Repeat the knotting until you get approximately 1 inch left over of the right 36 and left 36.

You should have two little loops on the end.

To do the finish knots I had lots of cord remaining, so I cut the ends to 12 inches - of the left loose and right loose .

The distance of left loose and right loose should vary based on how tight you cinch the knotting.

I removed the rubber bands and rings to do the finish knots

Create a finish knot with Left loose and Right loose, then separately put one loop over the right 36 and left 36. I just used a few loop knots. I tucked the loose end into the knots.

Cinch the loop knots to finish the ends.

Since I cut the cords, I used a lighter to seal the ends – to stop the fraying

Step 7: Mounting the Fence Jumper on the Cane

I put the two screws thru the mounting bracket on the side of the cane (in parallel).

I already have the top ring in place, I put one ring thru the two bottom loops. I added the Metal snap hooks to each end.

I now have two snaps on each end, that can be easily removed to disassemble the blaze bar knot.

The 2 inch welded ring is an option – the ring is to stop the fence jumper from flapping around while hiking. It is also useful for the over the back carrying option.

Step 8: Finished

Good or bad, I offset the dog fence 10 to 20 feet from the real property line. I felt for maintenance of the property I did not have to ask my neighbors to jump my fence. I go over the fence all year long.

If you are like me; I like a hiking with a walking stick but can grow tired of walking with it. So; for longer hikes my setup makes a nice strap to carry the stick over my back. (see third picture of strap set up).

Step 9: My First Fence Jumper

This is the leather fence jumper I made for my father. The jumper is braided out of leather mounted on lathe turned wood cane.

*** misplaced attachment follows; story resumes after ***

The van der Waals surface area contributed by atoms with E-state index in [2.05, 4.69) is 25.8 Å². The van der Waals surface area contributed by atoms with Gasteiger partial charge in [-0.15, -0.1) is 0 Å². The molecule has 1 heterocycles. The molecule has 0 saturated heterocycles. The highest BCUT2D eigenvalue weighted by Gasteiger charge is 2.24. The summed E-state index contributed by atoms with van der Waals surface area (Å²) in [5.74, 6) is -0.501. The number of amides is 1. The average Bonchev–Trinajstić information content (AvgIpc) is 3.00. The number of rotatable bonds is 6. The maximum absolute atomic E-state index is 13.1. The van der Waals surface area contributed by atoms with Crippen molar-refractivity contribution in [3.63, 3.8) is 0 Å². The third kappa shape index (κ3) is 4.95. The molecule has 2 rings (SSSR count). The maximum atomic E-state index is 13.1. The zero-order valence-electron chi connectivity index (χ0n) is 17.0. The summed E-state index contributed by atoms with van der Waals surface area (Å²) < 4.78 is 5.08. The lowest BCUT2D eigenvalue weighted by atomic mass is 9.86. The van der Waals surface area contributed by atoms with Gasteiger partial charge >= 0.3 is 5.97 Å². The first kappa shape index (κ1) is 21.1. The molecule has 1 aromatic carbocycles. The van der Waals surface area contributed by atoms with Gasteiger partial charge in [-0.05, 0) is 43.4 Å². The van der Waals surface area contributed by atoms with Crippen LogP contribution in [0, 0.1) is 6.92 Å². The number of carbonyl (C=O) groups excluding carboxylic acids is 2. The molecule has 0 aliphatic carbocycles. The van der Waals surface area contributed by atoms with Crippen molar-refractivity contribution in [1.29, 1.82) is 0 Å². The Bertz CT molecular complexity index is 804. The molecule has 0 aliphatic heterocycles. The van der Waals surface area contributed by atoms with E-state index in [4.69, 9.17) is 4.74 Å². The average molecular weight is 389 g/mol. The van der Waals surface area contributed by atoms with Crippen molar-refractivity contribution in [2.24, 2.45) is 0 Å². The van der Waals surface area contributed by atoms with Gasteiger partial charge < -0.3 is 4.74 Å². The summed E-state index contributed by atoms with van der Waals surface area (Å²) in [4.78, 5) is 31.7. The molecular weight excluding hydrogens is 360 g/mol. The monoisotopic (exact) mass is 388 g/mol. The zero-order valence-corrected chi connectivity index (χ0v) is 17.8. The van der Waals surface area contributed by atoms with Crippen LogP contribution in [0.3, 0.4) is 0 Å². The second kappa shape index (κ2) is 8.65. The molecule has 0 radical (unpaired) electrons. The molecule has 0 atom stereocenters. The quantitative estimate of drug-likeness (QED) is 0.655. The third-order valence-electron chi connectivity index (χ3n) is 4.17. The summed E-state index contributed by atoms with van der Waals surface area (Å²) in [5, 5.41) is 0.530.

I turned cut rings into the wood to wrapped silk cords into -this was done with each color of each family member’s birth stone.



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    21 Discussions


    2 years ago

    really cool :D down here in NC we typically have posts every few feet which would negate most of the functionality of this, but I think if I made it a bit thicker or attached it to a metal bar I could use it to haul my husky butt over the fence in my pasture XD

    1 reply

    5 years ago on Introduction

    this is awesome! but I was wondering would I really need to knot it and make it thicker or could I just use a bit of paracord left over that's long enough to hold a fence? would it break if I did that?

    1 reply

    As far as knotting goes, this is a preference. I like the wide strap and the extra paracord. I really do not know the strength relationship needed. My first one was with 3 leather straps braided. The bottom line I would suggest testing.

    Thank you for making a comment.
    Well besides holding a fence down, I clip the bottom ring to form a strap - which makes it nice for carrying the walking stick. The blaze bar knot come off easy to get access to the single strand of cord.

    What are your thoughts on other uses????


    5 years ago on Introduction

    What a great idea..barbed wire fences tore up many pairs of shorts one summer. They "fixed" the sagging gate out at my grandparents pasture so tight I didn't have the hand strength or the height to close and lock it into the little metal loop that held it. I opted to climb over the fence rather than fight with it and I sure could have used this gadget.

    1 reply

    5 years ago on Introduction

    I've seen a lot of paracord instructables here and I have to say your explanation of how to do the weave (besides making sure you're doing it right by watching a youtube video) is very intuitive which is more than I can say for the majority that I've read. Good job! Got my vote!

    1 reply
    Fikjast Scottdojers

    Reply 5 years ago on Introduction

    Thank you for the comments. As far as the video, I thought that if anyone might need a different perspective it might help; also I had low confidence in my instructions.
    I left out the part of having plenty of room while working on big knotting project. While I was working, with the loose ends -I hooked the chair, the computer monitor, the couch etc... I felt I did not need to mention this because everyone one on the planet could hear me yelling cheese and crackers.